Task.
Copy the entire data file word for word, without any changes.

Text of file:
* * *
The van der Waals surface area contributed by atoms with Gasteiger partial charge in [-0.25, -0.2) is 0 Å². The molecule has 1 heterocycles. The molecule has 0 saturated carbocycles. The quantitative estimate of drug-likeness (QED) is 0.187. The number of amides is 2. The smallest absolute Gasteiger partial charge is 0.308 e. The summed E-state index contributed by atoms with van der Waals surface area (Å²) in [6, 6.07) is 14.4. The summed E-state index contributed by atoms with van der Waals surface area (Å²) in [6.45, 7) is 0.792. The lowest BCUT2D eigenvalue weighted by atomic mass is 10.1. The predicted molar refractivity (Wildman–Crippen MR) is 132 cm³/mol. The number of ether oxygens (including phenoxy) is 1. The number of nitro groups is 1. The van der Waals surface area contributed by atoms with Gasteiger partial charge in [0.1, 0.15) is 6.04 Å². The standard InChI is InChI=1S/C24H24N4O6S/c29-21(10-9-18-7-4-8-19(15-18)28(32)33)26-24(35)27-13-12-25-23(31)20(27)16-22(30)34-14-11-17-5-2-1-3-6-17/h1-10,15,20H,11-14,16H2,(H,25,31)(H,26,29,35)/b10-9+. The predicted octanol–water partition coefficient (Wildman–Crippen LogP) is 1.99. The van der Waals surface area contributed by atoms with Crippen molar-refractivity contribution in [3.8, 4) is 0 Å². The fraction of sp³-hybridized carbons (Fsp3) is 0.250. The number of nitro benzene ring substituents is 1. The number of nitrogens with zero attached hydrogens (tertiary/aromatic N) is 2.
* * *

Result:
The van der Waals surface area contributed by atoms with Gasteiger partial charge in [-0.25, -0.2) is 0 Å². The molecule has 1 heterocycles. The molecule has 0 saturated carbocycles. The quantitative estimate of drug-likeness (QED) is 0.187. The number of amides is 2. The smallest absolute Gasteiger partial charge is 0.308 e. The summed E-state index contributed by atoms with van der Waals surface area (Å²) in [6, 6.07) is 14.4. The summed E-state index contributed by atoms with van der Waals surface area (Å²) in [6.45, 7) is 0.792. The lowest BCUT2D eigenvalue weighted by atomic mass is 10.1. The predicted molar refractivity (Wildman–Crippen MR) is 132 cm³/mol. The number of ether oxygens (including phenoxy) is 1. The number of nitro groups is 1. The van der Waals surface area contributed by atoms with Gasteiger partial charge in [0.1, 0.15) is 6.04 Å². The standard InChI is InChI=1S/C24H24N4O6S/c29-21(10-9-18-7-4-8-19(15-18)28(32)33)26-24(35)27-13-12-25-23(31)20(27)16-22(30)34-14-11-17-5-2-1-3-6-17/h1-10,15,20H,11-14,16H2,(H,25,31)(H,26,29,35)/b10-9+. The predicted octanol–water partition coefficient (Wildman–Crippen LogP) is 1.99. The van der Waals surface area contributed by atoms with Crippen molar-refractivity contribution in [3.8, 4) is 0 Å². The fraction of sp³-hybridized carbons (Fsp3) is 0.250. The number of nitro benzene ring substituents is 1. The number of nitrogens with zero attached hydrogens (tertiary/aromatic N) is 2.